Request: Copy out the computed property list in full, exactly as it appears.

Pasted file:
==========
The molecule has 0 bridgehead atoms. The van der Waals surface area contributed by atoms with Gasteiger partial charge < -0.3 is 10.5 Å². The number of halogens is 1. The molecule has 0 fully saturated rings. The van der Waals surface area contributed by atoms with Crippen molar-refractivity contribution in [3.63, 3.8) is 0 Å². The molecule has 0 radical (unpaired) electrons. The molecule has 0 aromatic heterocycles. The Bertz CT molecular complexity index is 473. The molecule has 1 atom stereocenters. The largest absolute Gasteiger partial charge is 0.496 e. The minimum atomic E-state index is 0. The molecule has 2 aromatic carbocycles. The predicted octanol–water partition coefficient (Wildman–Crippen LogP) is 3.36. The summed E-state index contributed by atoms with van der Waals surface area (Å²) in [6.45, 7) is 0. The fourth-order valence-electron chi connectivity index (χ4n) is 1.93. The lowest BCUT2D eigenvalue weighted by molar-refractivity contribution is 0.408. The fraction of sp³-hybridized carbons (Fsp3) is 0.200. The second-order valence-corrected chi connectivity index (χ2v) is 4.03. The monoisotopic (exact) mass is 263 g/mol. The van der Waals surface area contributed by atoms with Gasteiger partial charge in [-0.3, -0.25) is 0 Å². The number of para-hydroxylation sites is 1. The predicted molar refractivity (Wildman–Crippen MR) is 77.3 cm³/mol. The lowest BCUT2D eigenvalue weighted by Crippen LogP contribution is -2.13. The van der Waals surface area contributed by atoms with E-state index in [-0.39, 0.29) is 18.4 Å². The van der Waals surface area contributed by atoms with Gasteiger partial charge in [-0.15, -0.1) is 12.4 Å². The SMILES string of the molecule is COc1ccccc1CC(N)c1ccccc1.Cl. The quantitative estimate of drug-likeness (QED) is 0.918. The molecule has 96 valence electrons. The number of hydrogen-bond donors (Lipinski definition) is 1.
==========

The molecule has 0 bridgehead atoms. The van der Waals surface area contributed by atoms with Gasteiger partial charge < -0.3 is 10.5 Å². The number of halogens is 1. The molecule has 0 fully saturated rings. The van der Waals surface area contributed by atoms with Crippen molar-refractivity contribution in [3.63, 3.8) is 0 Å². The molecule has 0 radical (unpaired) electrons. The molecule has 0 aromatic heterocycles. The Bertz CT molecular complexity index is 473. The molecule has 1 atom stereocenters. The largest absolute Gasteiger partial charge is 0.496 e. The minimum atomic E-state index is 0. The molecule has 2 aromatic carbocycles. The predicted octanol–water partition coefficient (Wildman–Crippen LogP) is 3.36. The summed E-state index contributed by atoms with van der Waals surface area (Å²) in [6.45, 7) is 0. The fourth-order valence-electron chi connectivity index (χ4n) is 1.93. The lowest BCUT2D eigenvalue weighted by molar-refractivity contribution is 0.408. The fraction of sp³-hybridized carbons (Fsp3) is 0.200. The second-order valence-corrected chi connectivity index (χ2v) is 4.03. The monoisotopic (exact) mass is 263 g/mol. The van der Waals surface area contributed by atoms with Gasteiger partial charge in [-0.3, -0.25) is 0 Å². The number of para-hydroxylation sites is 1. The predicted molar refractivity (Wildman–Crippen MR) is 77.3 cm³/mol. The lowest BCUT2D eigenvalue weighted by Crippen LogP contribution is -2.13. The van der Waals surface area contributed by atoms with E-state index in [-0.39, 0.29) is 18.4 Å². The van der Waals surface area contributed by atoms with Gasteiger partial charge in [-0.15, -0.1) is 12.4 Å². The SMILES string of the molecule is COc1ccccc1CC(N)c1ccccc1.Cl. The quantitative estimate of drug-likeness (QED) is 0.918. The molecule has 96 valence electrons. The number of hydrogen-bond donors (Lipinski definition) is 1.